Samsung C&T to Bring Additional Water and Power to Qatar


samsung-group-logo-large-high-resolutionSamsung C&T will assist in the construction of a combined cycle power plant (CCPP) for the Facility D Independent Water and Power Project (IWPP) located 9 miles south of Doha, Qatar. The South Korean-based company received $1.8 billion of the $2.46 billion engineering, procurement and construction (EPC) contract for the project.

The plant is expected to generate approximately 2,500MW of electricity and 130 million gallons of potable water. Its estimated date of completion is June 2018. Previously, Samsung C&T completed the Al Shuweihat S2 IWPP in the United Arab Emirates, and the Dongducheon CCPP in Korea. The company is set to work on another CCPP in Rabigh, Saudi Arabia, and a power plant in Kirikkale, Turkey.

The Facility D IWPP is owned by Umm Al Houl Power, a special purpose company (SPC) under the management of Kahramaa, Qatar Petroleum, Qatar Foundation and K1 Energy. They have a stake of 60 percent, 5 percent, 5 percent and 30 percent in the SPC, respectively. K1 Energy is a consortium of Japanese companies Tokyo Electric Power Company (Tepco) and Mitsubishi Corp.

Aside from Facility D, Kahramaa — also known as Qatar General Electricity and Water Corporation — has other projects to meet Qatar’s rising demand for water. One of these is the five mega reservoirs that can generate 3.5 billion imperial gallons of potable water — enough for seven days of unrestricted water supply.

Other entities have also spearheaded projects to alleviate Qatar’s water supply problems. MECO, for instance, built two vapor compression desalination plants in Ras Laffan. The plants are expected to produce 720,000 gallons of fresh drinking water for the 6,000 people involved in the project’s development. Likewise, Toyo Thai Corp, in partnership with Mitsubishi, is also building a thermal desalination plant to be completed in 2015.

Qatar’s Water Consumption Levels

Dealing with water shortages is especially challenging for Qatar, one of the world’s few true desert states. For one, it has one of the highest water consumption levels in the world. Dr. Adil Sharif, a member of the Qatar Environment and Energy Research Institute (QEERI), estimates that on a per capita basis the country’s residents consume an average of 500 liters of water every day. This is a stark contrast to the UK’s 150 liters, France’s 164 liters and Australia’s 290 liters.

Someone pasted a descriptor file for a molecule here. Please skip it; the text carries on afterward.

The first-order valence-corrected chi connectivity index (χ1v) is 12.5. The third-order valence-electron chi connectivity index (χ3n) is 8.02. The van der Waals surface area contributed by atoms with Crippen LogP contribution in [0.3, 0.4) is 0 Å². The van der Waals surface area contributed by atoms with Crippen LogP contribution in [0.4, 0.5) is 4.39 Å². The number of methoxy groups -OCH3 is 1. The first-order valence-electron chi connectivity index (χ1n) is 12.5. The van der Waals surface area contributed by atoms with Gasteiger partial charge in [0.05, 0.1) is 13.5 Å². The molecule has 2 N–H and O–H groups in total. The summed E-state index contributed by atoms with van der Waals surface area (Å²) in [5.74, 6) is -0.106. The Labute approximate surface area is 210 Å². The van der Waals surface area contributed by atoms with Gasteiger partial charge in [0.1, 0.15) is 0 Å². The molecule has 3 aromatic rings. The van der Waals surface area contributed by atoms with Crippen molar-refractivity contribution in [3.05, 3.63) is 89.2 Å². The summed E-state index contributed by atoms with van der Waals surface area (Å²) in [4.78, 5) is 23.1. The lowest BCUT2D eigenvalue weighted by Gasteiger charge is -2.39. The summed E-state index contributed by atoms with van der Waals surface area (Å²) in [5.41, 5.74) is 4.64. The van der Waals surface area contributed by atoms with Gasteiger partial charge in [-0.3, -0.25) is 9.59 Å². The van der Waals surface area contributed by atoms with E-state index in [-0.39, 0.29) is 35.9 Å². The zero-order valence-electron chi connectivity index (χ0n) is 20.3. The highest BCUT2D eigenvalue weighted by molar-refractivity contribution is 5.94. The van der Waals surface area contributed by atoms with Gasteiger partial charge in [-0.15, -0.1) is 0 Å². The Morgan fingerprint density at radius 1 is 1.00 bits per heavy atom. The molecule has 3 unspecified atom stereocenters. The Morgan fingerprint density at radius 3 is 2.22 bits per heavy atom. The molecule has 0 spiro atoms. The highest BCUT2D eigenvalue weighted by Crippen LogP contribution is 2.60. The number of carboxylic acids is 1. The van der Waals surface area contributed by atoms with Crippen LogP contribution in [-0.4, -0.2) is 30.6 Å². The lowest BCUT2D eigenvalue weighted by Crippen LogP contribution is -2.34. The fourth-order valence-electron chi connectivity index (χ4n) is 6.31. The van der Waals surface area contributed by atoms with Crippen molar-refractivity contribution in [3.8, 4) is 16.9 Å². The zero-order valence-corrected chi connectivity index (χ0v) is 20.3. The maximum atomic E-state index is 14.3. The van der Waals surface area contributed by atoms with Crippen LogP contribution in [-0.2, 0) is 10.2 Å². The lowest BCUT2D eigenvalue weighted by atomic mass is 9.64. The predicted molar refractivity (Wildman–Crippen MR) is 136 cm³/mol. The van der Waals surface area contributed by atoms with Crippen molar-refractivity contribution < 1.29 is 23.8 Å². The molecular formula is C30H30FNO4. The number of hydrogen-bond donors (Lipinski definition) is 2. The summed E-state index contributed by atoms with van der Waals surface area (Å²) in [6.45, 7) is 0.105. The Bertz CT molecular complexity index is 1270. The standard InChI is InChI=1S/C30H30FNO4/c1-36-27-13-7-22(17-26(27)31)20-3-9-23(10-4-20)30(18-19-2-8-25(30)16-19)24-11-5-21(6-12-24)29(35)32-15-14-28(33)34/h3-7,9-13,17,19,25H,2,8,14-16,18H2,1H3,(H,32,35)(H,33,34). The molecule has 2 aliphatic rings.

As a result, the World Resources Institute ranks Qatar as one of the top seven countries at risk for extreme water shortage by 2040 — along with Bahrain, Kuwait, San Marino, Singapore, Palestine and the United Arab Emirates. These rankings were based on the climate changes, economic development, population growth and urbanization of each country.

Water shortages contribute to instability, state failure and regional tensions, according to the Intelligence Community Assessment on Global Water Security, since the affected countries have to compete for reliable access to a limited resource.

Qatar’s Response

In the Qatar Foundation’s 2013 Annual Research Conference, chairperson HH Sheikha Moza bint Nasser emphasized the importance of scientific research to address Qatar’s three main issues: water, energy and cyber security.

Back in 2012, for example, a plan to build a solar-powered, 1,800MW desalination plant was announced. It was set to handle 80 percent of Qatar’s water desalination process. Likewise, Qatar University — in collaboration with ExxonMobil — is researching ways to reuse water. One of these is phytoremediation, where plants will be used to clean industrial wastewater within an engineered wetlands system.

Kahramaa also held awareness campaigns in schools throughout the country, with the goal of cutting down water and electricity consumption by 35 percent and 20 percent, respectively, within five years. Dr. Sharif echoed HH Sheikha’s Moza bint Nasser’s sentiments but also expressed reservations about the effectiveness of awareness campaigns. He says that although these campaigns are effective to an extent, new and improved desalination technologies will be even more effective.

By 2020, Sharif hopes the country will increase its water reuse by 30 percent.

Photo credit: Samsung

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Kayla Matthews
Kayla Matthews
Kayla Mathews is a writer and blogger with a passion for technology and gadgets. Follow her on Google+ and Twitter to get updates on all of her latest posts.
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